• Ensure that the suspension is in good condition as the main purpose of the suspension is to absorb energy

Suspension don’ts:

• Do not put anything between the suspension and the shell as there must be clearance inside the headwear while it is being worn. In the case of a blow to the head, that space helps to absorb the shock
• Do not mix different manufacturers’ suspension types and hard hats. Replacement suspension harnesses should be from the same manufacturer and for the same model of hard hat

Responsibilities

Employers have duties concerning the provision and use of PPE at work. The employer must assess the workplace to determine if hazards are present that require the use of hard hats or other head protection. If such hazards are present, you must establish a complete safety protection programme including selection, fit testing, training, maintenance, and inspection. Employees must make proper use of hard hats provided and report any losses, destructions or faults in the PPE.

Training

Employers must train their staff who are required to wear hard hats on how to do the following:
• How to use hard hats properly
• To be aware of when hard hats are necessary
• To know what kind of hard hats are necessary
• To understand the limitations of hard hats in protecting employees from injury
• How to don (put on), adjust, wear, and doff (remove) hard hats
• How to maintain hard hats properly, including how to identify signs of wear, such as deformed, cracked or perforated brims, flaking or chalking shells, or a loss of surface gloss. Employees should also be able to identify cracked, torn, frayed, or otherwise deteriorated suspension systems
• How to clean hard hats - in antibacterial soap and hot water

Encouraging compliance

Use the guidelines below to encourage your workers to wear their head protection:
• Involve the user in the selection of appropriate head protection, considering the style, size and fit of the hard hat. If the users help to choose it, they will be more likely to use it
• Instruct and train people how to use their PPE. Tell them why it is needed, when to use it and what its limitations are
• Identify hard hat zones instead of forcing employees to use hard hats all the time at the work site. Display safety signage at the entrances and boundaries of the hard hat zones which can be a useful reminder that hard hats should be worn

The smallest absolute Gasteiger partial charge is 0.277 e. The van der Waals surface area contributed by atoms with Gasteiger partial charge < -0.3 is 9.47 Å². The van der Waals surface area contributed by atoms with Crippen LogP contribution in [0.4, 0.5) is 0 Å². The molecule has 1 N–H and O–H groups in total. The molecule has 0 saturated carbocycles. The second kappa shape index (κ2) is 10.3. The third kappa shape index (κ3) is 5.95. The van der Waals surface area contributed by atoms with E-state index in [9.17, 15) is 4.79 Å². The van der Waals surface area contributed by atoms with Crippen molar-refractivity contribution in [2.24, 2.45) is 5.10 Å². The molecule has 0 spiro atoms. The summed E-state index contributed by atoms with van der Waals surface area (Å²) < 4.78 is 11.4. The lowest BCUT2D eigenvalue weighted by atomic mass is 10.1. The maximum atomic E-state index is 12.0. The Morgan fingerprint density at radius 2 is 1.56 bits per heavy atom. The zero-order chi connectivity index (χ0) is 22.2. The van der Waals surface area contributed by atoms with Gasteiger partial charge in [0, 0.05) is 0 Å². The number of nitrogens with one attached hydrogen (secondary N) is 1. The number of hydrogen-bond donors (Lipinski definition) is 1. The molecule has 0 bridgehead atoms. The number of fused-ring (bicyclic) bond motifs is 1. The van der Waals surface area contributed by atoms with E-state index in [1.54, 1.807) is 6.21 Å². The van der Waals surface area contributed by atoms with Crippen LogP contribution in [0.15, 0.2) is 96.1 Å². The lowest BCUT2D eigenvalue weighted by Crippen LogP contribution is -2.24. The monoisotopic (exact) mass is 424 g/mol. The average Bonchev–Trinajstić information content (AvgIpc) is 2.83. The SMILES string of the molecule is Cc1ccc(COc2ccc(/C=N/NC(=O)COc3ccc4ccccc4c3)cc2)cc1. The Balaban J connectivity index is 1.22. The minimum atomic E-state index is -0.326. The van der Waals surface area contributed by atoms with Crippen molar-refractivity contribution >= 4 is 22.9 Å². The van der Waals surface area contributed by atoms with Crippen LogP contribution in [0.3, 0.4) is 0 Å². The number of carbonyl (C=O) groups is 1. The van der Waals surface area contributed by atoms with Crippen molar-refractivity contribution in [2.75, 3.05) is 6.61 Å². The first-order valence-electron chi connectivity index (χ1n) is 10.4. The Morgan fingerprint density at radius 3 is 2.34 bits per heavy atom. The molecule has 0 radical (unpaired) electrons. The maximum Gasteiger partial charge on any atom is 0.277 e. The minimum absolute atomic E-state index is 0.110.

• Include a hard hat campaign week, hard hat slogan competitions and a special award for the best hard hat user in the company’s health and safety promotional programme
• Show management commitment - never allow exemptions from wearing hard hats for those jobs that ‘only take a few minutes’
• Provide adequate supervision to check head protection is worn when necessary

Best practise

Some of the best practises could be followed at construction sites or other workplaces to avoid head injuries.

Prevent objects falling:

• Not storing materials at height or at the edge of excavations
• Provide toe boards and brick guards or other suitable vertical protection on scaffolds
• Provide fully boarded work platforms and protections around or over openings in floors
• Safe slinging of materials using nets or palletised loads

Avoid being struck by falling objects:
• Keep people out of areas where materials are being, or are likely to be dropped
• Provide debris chutes and sheeting of the skips they feed into
• Provide tunnels or canopies over access ways

Avoid striking the head against something, by:

• Protecting the ends of scaffold poles
• Capping projections from structures, e.g. studs for use in fixing suspended ceilings
• Hooking the sling of a crane
• Providing sufficient headroom on scaffolding
• Promoting good housekeeping to prevent slipping or tripping accidents

Encourage employees

Finally, head protection by means of hard hats should not be considered a complete protection for various reasons, as it is difficult to ensure that all workers will always wear the necessary head protection. During a major incident head protection does not prevent head injury; it only reduces its severity - but if that means the difference between life and death, then employers must continue to strive towards total PPE compliance.

References
1. Personal Protective equipment at work Regulations 2002
2. Construction (Head Protection) Regulations 1989
3. Websites of various hard hat manufacturers
4. www.hse.gov.uk

Published: 28th Nov 2012 in OSA Magazine

Author


Alwyn Mendonca


Alwyn Mendonca is a practising health, safety and environment (HSE) professional in Dubai, United Arab Emirates. He is a member of the Institute of Occupational Safety and Health (IOSH) at graduate level, and has been in the field for 16 years.

From his civil engineering background, Mendonca’s career started in the construction industry and he moved to the facilities management industry 12 years later. Along with his engineering background, Mendonca has achieved NEBOSH’s renowned level 6 health and safety qualification and is an IRCA (International Register of Certified Auditors) accredited OHSAS 18001 lead auditor. By acquiring food safety qualifications, Mendonca also provides competent advice in the food and hygiene industries.

Mendonca has prepared extensive training material for the companies that he has worked for. His experience includes: managing HSE issues in the field of construction and facilities management; HSE policies and procedure making; carrying out risk assessments and creating safe work methods; HSE inspections and audits; working at height and fall protection; road safety management; management of hazardous substances in the workplace; first aid, fire and emergency management; employee training and motivation; employee occupational health; food safety and kitchen health and safety; noise assessment and control; pest control and many more.

Mendonca has carried out NEBOSH IGC and other health and safety training in the UAE and India and has been selected as a member of the UAE Ministry of Labour’s focus group to review existing industrial safety regulations.


Alwyn Mendonca